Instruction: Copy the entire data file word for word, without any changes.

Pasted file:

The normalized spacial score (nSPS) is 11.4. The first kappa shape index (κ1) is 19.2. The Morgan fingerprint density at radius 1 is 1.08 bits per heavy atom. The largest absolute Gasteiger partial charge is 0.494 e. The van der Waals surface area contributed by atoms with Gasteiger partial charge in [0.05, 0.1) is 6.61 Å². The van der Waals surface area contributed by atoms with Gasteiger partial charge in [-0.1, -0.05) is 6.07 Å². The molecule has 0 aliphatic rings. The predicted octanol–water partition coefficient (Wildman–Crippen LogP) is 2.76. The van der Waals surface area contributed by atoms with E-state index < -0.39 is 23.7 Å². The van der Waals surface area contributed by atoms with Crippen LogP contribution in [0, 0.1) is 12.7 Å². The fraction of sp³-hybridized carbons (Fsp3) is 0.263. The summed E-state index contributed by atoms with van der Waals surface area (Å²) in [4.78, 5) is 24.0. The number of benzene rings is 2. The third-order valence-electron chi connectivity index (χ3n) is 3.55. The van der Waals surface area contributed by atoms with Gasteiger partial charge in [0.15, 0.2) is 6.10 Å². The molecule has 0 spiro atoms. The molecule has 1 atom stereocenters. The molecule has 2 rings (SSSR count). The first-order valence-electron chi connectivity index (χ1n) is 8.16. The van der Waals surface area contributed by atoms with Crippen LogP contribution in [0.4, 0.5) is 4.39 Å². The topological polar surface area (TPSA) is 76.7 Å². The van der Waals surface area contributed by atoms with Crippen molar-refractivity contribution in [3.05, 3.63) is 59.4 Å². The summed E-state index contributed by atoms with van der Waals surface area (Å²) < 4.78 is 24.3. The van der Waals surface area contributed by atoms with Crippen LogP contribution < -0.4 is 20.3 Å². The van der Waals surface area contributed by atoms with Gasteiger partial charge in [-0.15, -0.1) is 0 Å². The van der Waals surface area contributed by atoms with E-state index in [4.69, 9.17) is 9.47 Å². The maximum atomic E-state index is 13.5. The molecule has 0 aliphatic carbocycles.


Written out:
The normalized spacial score (nSPS) is 11.4. The first kappa shape index (κ1) is 19.2. The Morgan fingerprint density at radius 1 is 1.08 bits per heavy atom. The largest absolute Gasteiger partial charge is 0.494 e. The van der Waals surface area contributed by atoms with Gasteiger partial charge in [0.05, 0.1) is 6.61 Å². The van der Waals surface area contributed by atoms with Gasteiger partial charge in [-0.1, -0.05) is 6.07 Å². The molecule has 0 aliphatic rings. The predicted octanol–water partition coefficient (Wildman–Crippen LogP) is 2.76. The van der Waals surface area contributed by atoms with E-state index < -0.39 is 23.7 Å². The van der Waals surface area contributed by atoms with Crippen LogP contribution in [0, 0.1) is 12.7 Å². The fraction of sp³-hybridized carbons (Fsp3) is 0.263. The summed E-state index contributed by atoms with van der Waals surface area (Å²) in [4.78, 5) is 24.0. The number of benzene rings is 2. The third-order valence-electron chi connectivity index (χ3n) is 3.55. The van der Waals surface area contributed by atoms with Gasteiger partial charge in [0.15, 0.2) is 6.10 Å². The molecule has 0 spiro atoms. The molecule has 1 atom stereocenters. The molecule has 2 rings (SSSR count). The first-order valence-electron chi connectivity index (χ1n) is 8.16. The van der Waals surface area contributed by atoms with Crippen LogP contribution in [0.4, 0.5) is 4.39 Å². The topological polar surface area (TPSA) is 76.7 Å². The van der Waals surface area contributed by atoms with Crippen molar-refractivity contribution in [3.05, 3.63) is 59.4 Å². The summed E-state index contributed by atoms with van der Waals surface area (Å²) < 4.78 is 24.3. The van der Waals surface area contributed by atoms with Crippen LogP contribution < -0.4 is 20.3 Å². The van der Waals surface area contributed by atoms with Gasteiger partial charge in [-0.15, -0.1) is 0 Å². The van der Waals surface area contributed by atoms with E-state index in [4.69, 9.17) is 9.47 Å². The maximum atomic E-state index is 13.5. The molecule has 0 aliphatic carbocycles.